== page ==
Many of the marketing campaigns we remember have an element of humour in them. What makes people smile though is usually very personal and is often difficult to translate across different cultures and languages. Any humour that is built around ridicule of a type or person or situation is probably best avoided. Humour that’s visual usually works better than the language based variety and can work well across different countries. The simplest and funniest humour often arises out of things being put in an unusual context – like the OK Go’s treadmill dancing routines on Youtube. Watching something we’re used to seeing in one context suddenly put into a different one does grab our attention and usually makes us smile.
It is a noisy world out there but that shouldn’t stop you communicating well with your existing and potential customers. Cut your way through the clutter surrounding them by personalising your message. Talk to them about things that are 100% relevant. You won’t be able to do this for large markets so invest time to understand the profile of the ideal customer for your business and focus your energies on targeted approaches to small groups. Capture what it is they say they like about you and use this to attract more of the same. The more relevant you come across to a customer the more loyal they’ll be.
Michelle Daniels, Managing Director – Extended Thinking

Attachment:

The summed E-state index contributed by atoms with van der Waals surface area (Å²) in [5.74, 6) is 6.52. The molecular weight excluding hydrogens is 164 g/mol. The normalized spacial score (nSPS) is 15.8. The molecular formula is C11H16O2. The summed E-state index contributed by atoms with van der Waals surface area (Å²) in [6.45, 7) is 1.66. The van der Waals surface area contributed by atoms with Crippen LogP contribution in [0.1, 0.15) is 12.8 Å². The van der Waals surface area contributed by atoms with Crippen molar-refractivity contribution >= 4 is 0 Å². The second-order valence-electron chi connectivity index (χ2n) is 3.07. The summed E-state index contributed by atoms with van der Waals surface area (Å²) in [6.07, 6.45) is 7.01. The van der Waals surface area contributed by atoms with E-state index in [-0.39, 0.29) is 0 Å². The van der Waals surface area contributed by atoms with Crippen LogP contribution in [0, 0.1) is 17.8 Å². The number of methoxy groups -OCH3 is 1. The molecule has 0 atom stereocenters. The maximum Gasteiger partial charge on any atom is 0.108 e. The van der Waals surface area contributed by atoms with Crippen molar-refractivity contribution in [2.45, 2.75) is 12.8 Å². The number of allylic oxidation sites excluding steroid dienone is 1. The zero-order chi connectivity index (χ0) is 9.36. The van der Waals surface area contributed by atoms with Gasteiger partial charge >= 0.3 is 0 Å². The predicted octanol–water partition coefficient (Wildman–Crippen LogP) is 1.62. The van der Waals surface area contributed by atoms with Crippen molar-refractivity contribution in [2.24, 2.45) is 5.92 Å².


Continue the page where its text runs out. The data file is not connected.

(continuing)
An experienced and effective business development and marketing strategist, Michelle has built a successful career increasing top line growth for service businesses and organisations. She helps her clients turn their marketing, business development and thought leadership plans into reality with her ‘hands on’ support and practical advice. A prolific writer, Michelle also combines creative flair with business nous to produce highly effective results. She has written (and ghost-written) for many professional and business publications and is a chartered marketer and member of the Chartered Institute of Marketing.
Extended Thinking is a hands-on marketing and business development consultancy. Bringing together great minds and great ‘doers’, we help our clients devise and implement plans that achieve real business growth. Our clients come from a wide variety of backgrounds and sectors, but invariably are those who are too busy or lack the resources to action their marketing and business development plans. We roll our sleeves up and muck in to free them up to do what they really want to do and are good at doing.